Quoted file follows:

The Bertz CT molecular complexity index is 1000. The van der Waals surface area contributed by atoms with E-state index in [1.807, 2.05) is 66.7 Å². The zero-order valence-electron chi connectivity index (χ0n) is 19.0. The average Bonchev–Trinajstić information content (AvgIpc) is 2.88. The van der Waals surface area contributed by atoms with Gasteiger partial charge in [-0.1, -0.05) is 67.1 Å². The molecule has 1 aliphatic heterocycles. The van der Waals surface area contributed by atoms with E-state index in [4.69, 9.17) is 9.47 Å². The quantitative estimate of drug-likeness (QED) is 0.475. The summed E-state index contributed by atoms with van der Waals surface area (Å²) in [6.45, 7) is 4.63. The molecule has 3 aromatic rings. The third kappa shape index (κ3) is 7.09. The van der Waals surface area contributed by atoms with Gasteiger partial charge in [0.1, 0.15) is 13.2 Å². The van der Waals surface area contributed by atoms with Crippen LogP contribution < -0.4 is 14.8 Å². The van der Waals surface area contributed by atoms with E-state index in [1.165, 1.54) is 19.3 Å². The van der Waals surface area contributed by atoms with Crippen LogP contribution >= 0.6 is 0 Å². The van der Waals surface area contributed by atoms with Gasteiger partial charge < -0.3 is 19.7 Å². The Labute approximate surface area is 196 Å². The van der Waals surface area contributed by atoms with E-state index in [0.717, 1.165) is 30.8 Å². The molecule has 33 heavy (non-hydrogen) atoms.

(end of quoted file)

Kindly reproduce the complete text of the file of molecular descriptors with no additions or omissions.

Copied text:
The Bertz CT molecular complexity index is 1000. The van der Waals surface area contributed by atoms with E-state index in [1.807, 2.05) is 66.7 Å². The zero-order valence-electron chi connectivity index (χ0n) is 19.0. The average Bonchev–Trinajstić information content (AvgIpc) is 2.88. The van der Waals surface area contributed by atoms with Gasteiger partial charge in [-0.1, -0.05) is 67.1 Å². The molecule has 1 aliphatic heterocycles. The van der Waals surface area contributed by atoms with E-state index in [4.69, 9.17) is 9.47 Å². The quantitative estimate of drug-likeness (QED) is 0.475. The summed E-state index contributed by atoms with van der Waals surface area (Å²) in [6.45, 7) is 4.63. The molecule has 3 aromatic rings. The third kappa shape index (κ3) is 7.09. The van der Waals surface area contributed by atoms with Gasteiger partial charge in [0.1, 0.15) is 13.2 Å². The van der Waals surface area contributed by atoms with Crippen LogP contribution < -0.4 is 14.8 Å². The van der Waals surface area contributed by atoms with E-state index in [1.165, 1.54) is 19.3 Å². The van der Waals surface area contributed by atoms with Crippen LogP contribution >= 0.6 is 0 Å². The van der Waals surface area contributed by atoms with Gasteiger partial charge < -0.3 is 19.7 Å². The Labute approximate surface area is 196 Å². The van der Waals surface area contributed by atoms with E-state index in [0.717, 1.165) is 30.8 Å². The molecule has 33 heavy (non-hydrogen) atoms.